Getting a drone is exciting, but they can be dangerous pieces of machinery when misused, or if there is ever an accident. We also (mostly) fly our drones outside in all kinds of temperatures, leaving us regularly exposed to the elements. These are some of the items that are always found in the UAVHIB Flight Safety Box.

1. First Aid Kit

A good first aid kit is essential to carry around with you when using drones Don't scrimp either and just get a pocket one; you'll be glad of it if there is ever a catastrophe. St John Ambulance does a variety of first aid kits including a travel one, but if you have space, it may be worth getting a workplace kit.

 

2. Fire Extinguisher

You should always try and carry a small portable fire extinguisher with you when flying your drone. The LiPo batteries used in drones are quite volatile and can be explosive, so if this ever happens, it's best to be prepared.

 

 

Drone flight safety box

 

3. Fire Blanket

A fire blanket makes a good backup if your fire extinguisher fails to work. Also, if you travel abroad, you won't be able to take your fire extinguisher on the plane so having a fire blanket as a backup is a necessity.

 

fire blanket

 

4. Landing Mat

A good landing mat could mean the difference between you being able to take off or not. If the grass is long where you are trying to take off, you may end up getting unwanted dirt of morning dew on the lens. Get yourself a good-sized landing mat that is big enough for your aircraft. A small pop up one that you can't peg down won't be of much use in a slight breeze.

It's also an excellent opportunity to show off some branding and really make yourself stand out.

 

drone landing mat

 

5. Cones

Cones are useful if you need to start to cordon your take off and landing point off, to stop people not under your control entering the vicinity. Combined with cordon tape, you can quickly set up an effective barrier.

 

6. Cordon Tape

As mentioned above, keep a roll of cordon tape in your box when you feel the need to set up a temporary barrier when flying your drone.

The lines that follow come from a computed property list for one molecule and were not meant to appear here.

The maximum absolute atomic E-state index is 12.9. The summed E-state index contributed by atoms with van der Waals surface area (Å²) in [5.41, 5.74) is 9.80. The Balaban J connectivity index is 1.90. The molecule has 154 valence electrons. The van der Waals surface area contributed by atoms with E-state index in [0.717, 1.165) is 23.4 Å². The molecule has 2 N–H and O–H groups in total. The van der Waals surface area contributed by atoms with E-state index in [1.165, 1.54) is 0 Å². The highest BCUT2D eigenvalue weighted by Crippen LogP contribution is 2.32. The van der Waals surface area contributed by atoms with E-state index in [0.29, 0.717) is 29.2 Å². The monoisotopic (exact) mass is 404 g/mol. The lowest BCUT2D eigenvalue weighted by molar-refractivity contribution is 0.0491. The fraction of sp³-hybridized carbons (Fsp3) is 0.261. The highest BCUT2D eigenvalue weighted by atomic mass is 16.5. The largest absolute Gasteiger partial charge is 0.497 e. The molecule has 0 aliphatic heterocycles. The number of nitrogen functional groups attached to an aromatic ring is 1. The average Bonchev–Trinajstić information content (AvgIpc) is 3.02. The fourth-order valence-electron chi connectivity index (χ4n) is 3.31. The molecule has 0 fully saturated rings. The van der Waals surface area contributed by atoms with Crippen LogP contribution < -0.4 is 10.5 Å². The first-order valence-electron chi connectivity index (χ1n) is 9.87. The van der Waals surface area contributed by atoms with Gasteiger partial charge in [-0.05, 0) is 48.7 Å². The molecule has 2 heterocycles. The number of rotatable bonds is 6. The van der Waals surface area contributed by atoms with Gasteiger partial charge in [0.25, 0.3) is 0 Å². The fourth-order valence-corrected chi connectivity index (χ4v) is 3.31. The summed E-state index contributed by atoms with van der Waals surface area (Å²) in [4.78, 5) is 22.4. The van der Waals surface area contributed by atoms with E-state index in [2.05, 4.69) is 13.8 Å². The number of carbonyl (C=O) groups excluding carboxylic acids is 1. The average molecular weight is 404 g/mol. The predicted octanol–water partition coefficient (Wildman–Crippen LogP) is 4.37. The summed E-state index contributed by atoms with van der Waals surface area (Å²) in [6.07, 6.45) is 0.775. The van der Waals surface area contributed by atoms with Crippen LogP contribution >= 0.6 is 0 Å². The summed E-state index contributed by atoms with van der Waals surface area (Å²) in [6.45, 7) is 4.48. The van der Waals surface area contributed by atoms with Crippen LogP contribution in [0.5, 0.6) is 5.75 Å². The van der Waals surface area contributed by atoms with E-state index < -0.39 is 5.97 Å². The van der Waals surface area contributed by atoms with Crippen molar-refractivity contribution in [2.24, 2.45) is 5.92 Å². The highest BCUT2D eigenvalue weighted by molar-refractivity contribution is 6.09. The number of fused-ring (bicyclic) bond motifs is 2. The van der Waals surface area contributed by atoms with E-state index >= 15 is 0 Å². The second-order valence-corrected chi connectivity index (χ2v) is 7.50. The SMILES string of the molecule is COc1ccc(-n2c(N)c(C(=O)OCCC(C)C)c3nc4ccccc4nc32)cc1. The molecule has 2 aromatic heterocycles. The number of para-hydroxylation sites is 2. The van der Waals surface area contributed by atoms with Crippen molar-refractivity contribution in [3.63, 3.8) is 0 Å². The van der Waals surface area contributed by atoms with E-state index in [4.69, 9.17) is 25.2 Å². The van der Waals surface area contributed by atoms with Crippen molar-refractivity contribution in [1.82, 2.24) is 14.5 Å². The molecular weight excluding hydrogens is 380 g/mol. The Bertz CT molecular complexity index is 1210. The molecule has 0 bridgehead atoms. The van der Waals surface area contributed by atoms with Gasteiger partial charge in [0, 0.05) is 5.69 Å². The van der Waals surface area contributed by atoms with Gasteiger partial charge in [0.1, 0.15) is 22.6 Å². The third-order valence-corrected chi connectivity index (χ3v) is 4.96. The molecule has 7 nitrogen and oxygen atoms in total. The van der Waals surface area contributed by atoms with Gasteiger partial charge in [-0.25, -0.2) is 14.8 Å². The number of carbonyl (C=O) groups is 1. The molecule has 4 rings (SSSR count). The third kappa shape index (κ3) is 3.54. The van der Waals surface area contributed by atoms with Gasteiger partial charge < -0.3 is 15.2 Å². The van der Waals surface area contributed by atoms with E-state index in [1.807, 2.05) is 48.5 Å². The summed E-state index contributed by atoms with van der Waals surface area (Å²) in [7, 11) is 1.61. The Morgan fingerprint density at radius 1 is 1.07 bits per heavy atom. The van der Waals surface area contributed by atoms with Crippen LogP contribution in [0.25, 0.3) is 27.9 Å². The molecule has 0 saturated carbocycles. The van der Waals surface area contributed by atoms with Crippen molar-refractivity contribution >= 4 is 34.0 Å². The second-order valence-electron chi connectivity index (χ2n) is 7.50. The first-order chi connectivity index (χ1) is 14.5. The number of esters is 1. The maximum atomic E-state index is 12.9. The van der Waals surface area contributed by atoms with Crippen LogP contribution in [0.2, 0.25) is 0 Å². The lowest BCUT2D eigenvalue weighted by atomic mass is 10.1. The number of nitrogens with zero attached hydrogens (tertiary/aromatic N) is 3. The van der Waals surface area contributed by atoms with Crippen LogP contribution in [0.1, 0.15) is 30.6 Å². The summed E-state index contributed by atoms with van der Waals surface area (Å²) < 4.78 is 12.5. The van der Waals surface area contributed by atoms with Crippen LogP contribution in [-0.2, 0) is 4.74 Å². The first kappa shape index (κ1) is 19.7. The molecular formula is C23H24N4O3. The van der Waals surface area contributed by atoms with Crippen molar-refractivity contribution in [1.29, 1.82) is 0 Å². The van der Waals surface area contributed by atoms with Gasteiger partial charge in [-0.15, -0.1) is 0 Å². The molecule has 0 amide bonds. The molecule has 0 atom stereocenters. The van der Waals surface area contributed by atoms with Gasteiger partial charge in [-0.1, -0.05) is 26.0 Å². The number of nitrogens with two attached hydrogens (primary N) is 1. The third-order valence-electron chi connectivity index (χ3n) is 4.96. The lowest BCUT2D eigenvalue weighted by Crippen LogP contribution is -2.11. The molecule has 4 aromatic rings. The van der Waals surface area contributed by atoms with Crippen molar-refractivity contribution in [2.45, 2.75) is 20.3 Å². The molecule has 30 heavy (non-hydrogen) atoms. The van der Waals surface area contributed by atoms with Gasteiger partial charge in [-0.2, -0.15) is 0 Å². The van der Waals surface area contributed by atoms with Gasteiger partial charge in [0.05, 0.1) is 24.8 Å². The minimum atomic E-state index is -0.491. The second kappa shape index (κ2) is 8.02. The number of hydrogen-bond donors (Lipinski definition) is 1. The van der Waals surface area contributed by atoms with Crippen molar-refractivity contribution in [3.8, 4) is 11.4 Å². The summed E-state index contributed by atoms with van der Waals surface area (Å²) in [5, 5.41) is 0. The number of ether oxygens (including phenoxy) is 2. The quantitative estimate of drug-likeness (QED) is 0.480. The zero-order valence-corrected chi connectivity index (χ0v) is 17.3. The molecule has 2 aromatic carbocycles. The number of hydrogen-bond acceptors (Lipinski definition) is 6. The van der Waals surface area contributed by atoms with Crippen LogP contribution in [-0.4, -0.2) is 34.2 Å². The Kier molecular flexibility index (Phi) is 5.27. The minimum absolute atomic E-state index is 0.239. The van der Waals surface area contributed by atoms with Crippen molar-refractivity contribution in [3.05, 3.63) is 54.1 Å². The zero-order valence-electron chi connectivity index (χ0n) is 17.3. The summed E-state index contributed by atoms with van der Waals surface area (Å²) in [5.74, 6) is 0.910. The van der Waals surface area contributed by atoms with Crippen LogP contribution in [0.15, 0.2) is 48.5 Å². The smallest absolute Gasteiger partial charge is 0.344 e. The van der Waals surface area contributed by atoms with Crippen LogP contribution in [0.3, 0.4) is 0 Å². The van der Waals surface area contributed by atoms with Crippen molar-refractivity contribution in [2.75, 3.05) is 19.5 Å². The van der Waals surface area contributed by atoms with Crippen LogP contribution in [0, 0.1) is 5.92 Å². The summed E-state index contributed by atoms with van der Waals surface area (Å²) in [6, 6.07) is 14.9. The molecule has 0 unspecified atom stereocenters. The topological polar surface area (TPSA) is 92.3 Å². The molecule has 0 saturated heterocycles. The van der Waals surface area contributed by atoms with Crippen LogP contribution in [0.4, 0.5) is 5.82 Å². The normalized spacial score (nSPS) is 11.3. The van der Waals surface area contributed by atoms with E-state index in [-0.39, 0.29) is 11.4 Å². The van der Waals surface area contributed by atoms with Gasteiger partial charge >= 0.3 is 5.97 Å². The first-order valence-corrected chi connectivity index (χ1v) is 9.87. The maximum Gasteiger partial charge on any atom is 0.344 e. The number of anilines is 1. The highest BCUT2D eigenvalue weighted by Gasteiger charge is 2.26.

7. Warm dry clothing

Although it may be warm when you leave the house, when you are out in the field, and a steady breeze gets you, it can get quite cold. Having some warm clothing in your flight pack, especially in winter can be a lifesaver.

 

Warm dry clothing also will be very beneficial if you are caught unaware in the rain and need to get out of your sopping wet clothes after trying to get your drone packed away.

 

 

drone warm clothing

 

 

8. High Visibility Vests

Sometimes high visibility vests are a requirement by local authorities and construction sites when operating, so it's a good idea to have some spare ones in your flight pack. It's also an excellent opportunity to have some branded vests - nothing like a bit of self-promotion!

 

 

high visibility vests for drone shoots

 

9. Water & Snacks

Always keep plenty of bottles of water in the back of your car/truck, but also keep a few in your flight box for an emergency. It can be a real inconvenience if you've parked a long way from your take off and landing point and forgot to grab a bottle.

High protein bars with long use by date are also worth stashing in your flight box. When you're working remotely, it's good to have something to give you a quick energy boost to keep you going.

 

10. Anemometer

An anemometer is used to measure the wind speed locally. You may have checked the weather reports, and they all say the wind speeds are fine, but things could be completely different on top of an open hill or down the valley.

Don't get caught out and have your drone fly away, if the wind feels unusually strong, measure it and keep everyone safe.

 

 

anemometer for wind when flying drones

 

11. LiPo Bags

If you're going to be running through and travelling a lot with drone batteries, you may want to invest in some LiPo bags to securely hold your batteries. In the event of a battery setting on fire during transport, at least the bags are another barrier to containing the fire.

Keep a couple of spare bags in your flight box; if you do forget to bring bags with your aircraft, at least you know you can store some of your discharged batteries safely.

 

Conclusion

These are just some of the items that we at UAVHUB carry in our Flight Safety Box. Occasionally we may need to travel light and only back a Fire blanket and a First aid kit as a minimum, but our box is ready to go for 90% of our aerial shoots.

Is there anything in your flight safety box that we haven't included on the list? Let us know in the comments!